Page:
NameHannah Dickerman298
Deathaft 1662299
Spouses
Birth1607, England789
Residence1635, St. Stephen parish, London, England791 Age: 28
Immigration1635, Boston, Suffolk, Massachusetts792 Age: 28
Immi MemoShip "Truelove"
Death1648, New Haven, New Haven, Connecticut789 Age: 41
Burial1648, First Church of Christ, New Haven, New Haven, Connecticut791
Marriageabt 1639
ChildrenPhebe
 John (-~1681)
 daughter
 Joseph (~1647-1694)
BirthStepney Bethnal Green, England
Death29 Aug 1684, New Haven, New Haven, Connecticut
FatherJohn Bassett (-1652)
Mother??? ???
Marriage7 Nov 1648, New Haven, New Haven, Connecticut299
ChildrenHannah (1650-1726)
Notes for Hannah Dickerman
The 1639 census of Quinnipiac shows two members in the family of William Ives, so he must have married about then. She is named in the New Haven church roll in 1646 as member 149.
Notes for William (Spouse 1)
He arrived at Boston on the Ship "Truelove," age 28, listed as "Wm Joes." Others on the ship included Willam and George Barstow ("Beersto"). Not much is known of his early years in the Boston area, but he eventually associated with the Davenport Company which left Boston harbor on 30 March 1638 and eventually settled along the Quinnipiac river and founded the Quinnipiac colony, later called "New Haven."

He is listed on the New Haven church roll in 1641 as member 69.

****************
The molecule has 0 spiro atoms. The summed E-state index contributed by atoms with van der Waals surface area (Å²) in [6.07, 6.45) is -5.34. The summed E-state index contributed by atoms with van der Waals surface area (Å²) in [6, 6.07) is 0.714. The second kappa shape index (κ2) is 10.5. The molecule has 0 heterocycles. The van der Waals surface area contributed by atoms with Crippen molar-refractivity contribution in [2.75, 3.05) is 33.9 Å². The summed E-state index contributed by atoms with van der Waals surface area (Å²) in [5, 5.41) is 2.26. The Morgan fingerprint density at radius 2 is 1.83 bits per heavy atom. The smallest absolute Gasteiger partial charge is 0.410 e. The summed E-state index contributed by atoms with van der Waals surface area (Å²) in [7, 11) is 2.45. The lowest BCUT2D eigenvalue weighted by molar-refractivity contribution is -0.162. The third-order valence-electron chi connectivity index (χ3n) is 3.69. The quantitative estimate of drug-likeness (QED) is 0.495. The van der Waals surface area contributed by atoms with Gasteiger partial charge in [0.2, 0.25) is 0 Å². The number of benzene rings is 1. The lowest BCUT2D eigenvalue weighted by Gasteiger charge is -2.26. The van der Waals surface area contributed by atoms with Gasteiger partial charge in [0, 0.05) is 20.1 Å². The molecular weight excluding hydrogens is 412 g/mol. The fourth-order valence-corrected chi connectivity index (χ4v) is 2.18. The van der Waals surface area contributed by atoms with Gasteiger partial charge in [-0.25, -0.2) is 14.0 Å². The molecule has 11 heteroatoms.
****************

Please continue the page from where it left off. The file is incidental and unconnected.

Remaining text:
There is a good summary of information on him on Genforum. I am quoting it below:

"While it is probable that several persons by the name of IVES emigrated to colonial North America, our lineage in this country begins with William Ives (sometimes spelled Wm. Joes or Will Eues), who arrived in Boston harbor aboard the ship Truelove in late 1635. This was only 15 years after the Pilgrims had landed at Plymouth Rock. According to the passenger list, described as "Persons of Quality", he was 28 years old. It is believed that he was born in Northhamptonshire, England in 1607. He was an "inhabitant" of the parish of St. Stephen, Coleman St., London. In the seventeenth century Coleman Street was "a faire and large street, on both sides builded with diuerse faire houses". The church was destroyed in the Great London Fire of 1666 and was rebuilt. The new church was destroyed in World War II and was not rebuilt.